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Proceedings Paper • Open Access

State of the art in silicon immersed gratings for space

Paper Abstract

We present the status of our immersed diffraction grating technology, as developed at SRON and of their multilayer optical coatings as developed at CILAS. Immersion means that diffraction takes place inside the medium, in our case silicon. The high refractive index of the silicon medium boosts the resolution and the dispersion. Ultimate control over the groove geometry yields high efficiency and polarization control. Together, these aspects lead to a huge reduction in spectrometer volume. This has opened new avenues for the design of spectrometers operating in the short-wave-infrared wavelength band. Immersed grating technology for space application was initially developed by SRON and TNO for the short-wave-infrared channel of TROPOMI, built under the responsibility of SSTL. This space spectrometer will be launched on ESA's Sentinel 5 Precursor mission in 2015 to monitor pollution and climate gases in the Earth atmosphere. The TROPOMI immersed grating flight model has technology readiness level 8. In this program CILAS has qualified and implemented two optical coatings: first, an anti-reflection coating on the entrance and exit facet of the immersed grating prism, which reaches a very low value of reflectivity for a wide angular range of incidence of the transmitted light; second, a metal-dielectric absorbing coating for the passive facet of the prism to eliminate stray light inside the silicon prism. Dual Ion Beam Sputtering technology with in-situ visible and infrared optical monitoring guarantees the production of coatings which are nearly insensitive to temperature and atmospheric conditions. Spectral measurements taken at extreme temperature and humidity conditions show the reliability of these multi-dielectric and metal-dielectric functions for space environment. As part of our continuous improvement program we are presently developing new grating technology for future missions, hereby expanding the spectral range, the blaze angles and grating size, while optimizing performance parameters like stray light and wavefront error. The program aims to reach a technology readiness level of 5 for the newly developed technologies by the end of 2012. An outlook will be presented.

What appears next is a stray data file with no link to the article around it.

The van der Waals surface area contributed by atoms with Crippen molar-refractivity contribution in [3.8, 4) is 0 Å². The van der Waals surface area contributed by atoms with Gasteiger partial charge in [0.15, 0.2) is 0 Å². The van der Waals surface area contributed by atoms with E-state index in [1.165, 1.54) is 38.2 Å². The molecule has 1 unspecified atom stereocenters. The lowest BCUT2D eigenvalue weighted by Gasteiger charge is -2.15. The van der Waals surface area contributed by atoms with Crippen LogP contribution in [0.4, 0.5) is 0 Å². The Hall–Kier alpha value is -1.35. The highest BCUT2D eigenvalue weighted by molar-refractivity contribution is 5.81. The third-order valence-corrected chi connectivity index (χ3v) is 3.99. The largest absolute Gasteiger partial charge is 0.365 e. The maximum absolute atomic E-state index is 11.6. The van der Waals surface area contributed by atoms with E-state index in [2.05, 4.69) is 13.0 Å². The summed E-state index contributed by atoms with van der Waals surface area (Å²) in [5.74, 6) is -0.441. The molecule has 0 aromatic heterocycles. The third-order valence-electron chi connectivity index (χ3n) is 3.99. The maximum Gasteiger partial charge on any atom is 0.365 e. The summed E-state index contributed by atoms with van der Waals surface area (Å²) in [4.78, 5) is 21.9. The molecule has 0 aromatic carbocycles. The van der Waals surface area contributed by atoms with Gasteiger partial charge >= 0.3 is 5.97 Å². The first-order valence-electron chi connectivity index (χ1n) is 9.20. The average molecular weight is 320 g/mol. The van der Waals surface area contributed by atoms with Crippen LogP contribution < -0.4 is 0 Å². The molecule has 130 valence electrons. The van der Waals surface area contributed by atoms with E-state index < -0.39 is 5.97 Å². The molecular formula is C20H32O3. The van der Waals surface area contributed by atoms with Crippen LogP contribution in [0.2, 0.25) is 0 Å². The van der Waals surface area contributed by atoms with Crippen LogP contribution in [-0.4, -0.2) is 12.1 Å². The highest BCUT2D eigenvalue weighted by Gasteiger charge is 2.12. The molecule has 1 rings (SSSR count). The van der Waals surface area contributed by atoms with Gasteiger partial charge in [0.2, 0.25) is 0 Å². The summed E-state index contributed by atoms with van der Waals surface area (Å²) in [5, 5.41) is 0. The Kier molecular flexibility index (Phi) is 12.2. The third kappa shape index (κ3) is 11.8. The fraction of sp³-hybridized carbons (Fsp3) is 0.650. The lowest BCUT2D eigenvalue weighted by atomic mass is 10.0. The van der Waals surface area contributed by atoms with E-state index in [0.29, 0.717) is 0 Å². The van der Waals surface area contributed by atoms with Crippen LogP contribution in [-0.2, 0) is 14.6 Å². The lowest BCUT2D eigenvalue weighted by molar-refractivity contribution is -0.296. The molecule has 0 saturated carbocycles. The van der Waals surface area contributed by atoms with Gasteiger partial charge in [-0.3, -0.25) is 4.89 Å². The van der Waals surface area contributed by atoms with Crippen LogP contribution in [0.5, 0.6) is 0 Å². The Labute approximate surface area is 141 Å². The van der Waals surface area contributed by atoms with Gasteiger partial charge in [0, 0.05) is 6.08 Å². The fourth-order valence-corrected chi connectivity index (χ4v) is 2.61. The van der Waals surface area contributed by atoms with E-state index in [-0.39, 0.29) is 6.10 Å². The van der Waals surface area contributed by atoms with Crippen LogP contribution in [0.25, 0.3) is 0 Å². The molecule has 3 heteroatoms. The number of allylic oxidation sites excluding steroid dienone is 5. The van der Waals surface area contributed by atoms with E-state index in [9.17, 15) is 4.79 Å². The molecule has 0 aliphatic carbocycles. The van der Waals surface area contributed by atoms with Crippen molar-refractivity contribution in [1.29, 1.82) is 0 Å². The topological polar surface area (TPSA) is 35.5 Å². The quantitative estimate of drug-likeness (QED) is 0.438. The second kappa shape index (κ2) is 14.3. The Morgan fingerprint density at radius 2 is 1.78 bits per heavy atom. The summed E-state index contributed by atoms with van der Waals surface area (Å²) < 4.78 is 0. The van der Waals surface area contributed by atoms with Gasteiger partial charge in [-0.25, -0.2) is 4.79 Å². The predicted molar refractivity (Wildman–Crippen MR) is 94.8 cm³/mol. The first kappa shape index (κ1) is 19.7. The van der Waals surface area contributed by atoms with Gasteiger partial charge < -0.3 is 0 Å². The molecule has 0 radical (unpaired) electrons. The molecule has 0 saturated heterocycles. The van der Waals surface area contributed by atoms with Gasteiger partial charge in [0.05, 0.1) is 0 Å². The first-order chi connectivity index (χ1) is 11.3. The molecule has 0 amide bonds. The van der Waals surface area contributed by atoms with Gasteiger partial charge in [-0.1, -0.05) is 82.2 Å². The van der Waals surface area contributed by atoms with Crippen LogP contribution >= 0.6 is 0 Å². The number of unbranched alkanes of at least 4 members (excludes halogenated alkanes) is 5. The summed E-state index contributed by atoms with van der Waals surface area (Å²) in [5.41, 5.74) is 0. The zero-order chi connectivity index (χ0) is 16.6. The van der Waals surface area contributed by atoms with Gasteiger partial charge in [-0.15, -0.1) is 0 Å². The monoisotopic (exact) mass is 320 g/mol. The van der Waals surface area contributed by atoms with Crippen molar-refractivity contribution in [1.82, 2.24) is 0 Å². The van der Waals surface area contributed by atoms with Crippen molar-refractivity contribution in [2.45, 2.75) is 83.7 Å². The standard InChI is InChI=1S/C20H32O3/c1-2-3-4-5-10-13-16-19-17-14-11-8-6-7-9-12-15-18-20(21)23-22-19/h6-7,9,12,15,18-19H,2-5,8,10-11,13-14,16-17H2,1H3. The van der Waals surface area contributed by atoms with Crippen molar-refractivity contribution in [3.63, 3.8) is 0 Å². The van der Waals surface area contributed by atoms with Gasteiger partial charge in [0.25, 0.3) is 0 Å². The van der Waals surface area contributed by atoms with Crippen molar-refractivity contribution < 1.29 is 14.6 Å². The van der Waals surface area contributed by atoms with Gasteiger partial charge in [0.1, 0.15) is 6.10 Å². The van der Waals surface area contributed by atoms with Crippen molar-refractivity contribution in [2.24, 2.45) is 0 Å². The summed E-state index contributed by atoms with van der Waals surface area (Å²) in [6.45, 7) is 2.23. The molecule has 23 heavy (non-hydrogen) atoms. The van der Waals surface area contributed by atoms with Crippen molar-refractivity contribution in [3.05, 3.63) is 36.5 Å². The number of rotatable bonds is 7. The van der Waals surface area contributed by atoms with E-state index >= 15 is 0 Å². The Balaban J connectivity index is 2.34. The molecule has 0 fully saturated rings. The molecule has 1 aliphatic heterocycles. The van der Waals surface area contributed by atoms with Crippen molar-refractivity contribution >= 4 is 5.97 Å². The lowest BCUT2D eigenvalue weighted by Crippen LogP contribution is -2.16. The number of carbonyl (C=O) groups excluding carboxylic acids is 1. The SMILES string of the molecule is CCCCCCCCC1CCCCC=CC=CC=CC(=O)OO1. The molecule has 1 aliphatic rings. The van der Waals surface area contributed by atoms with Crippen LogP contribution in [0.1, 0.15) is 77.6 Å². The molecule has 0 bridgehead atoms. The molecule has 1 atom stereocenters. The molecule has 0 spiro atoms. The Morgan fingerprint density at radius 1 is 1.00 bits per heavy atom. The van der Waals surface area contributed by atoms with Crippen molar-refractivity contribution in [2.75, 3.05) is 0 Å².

Paper Details

Date Published: 20 November 2017
PDF: 7 pages
Proc. SPIE 10564, International Conference on Space Optics — ICSO 2012, 105642R (20 November 2017); doi: 10.1117/12.2309092
Show Author Affiliations
Aaldert van Amerongen, SRON Netherlands Institute for Space Research (Netherlands)
Hélène Krol, CILAS (France)
Catherine Grèzes-Besset, CILAS (France)
Tonny Coppens, SRON Netherlands Institute for Space Research (Netherlands)
Ianjit Bhatti, Surrey Satellite Technology Ltd. (United Kingdom)
Dan Lobb, Surrey Satellite Technology Ltd. (United Kingdom)
Bram Hardenbol, TNO Technical Sciences (Netherlands)
Ruud Hoogeveen, SRON Netherlands Institute for Space Research (Netherlands)


Published in SPIE Proceedings Vol. 10564:
International Conference on Space Optics — ICSO 2012
Bruno Cugny; Errico Armandillo; Nikos Karafolas, Editor(s)

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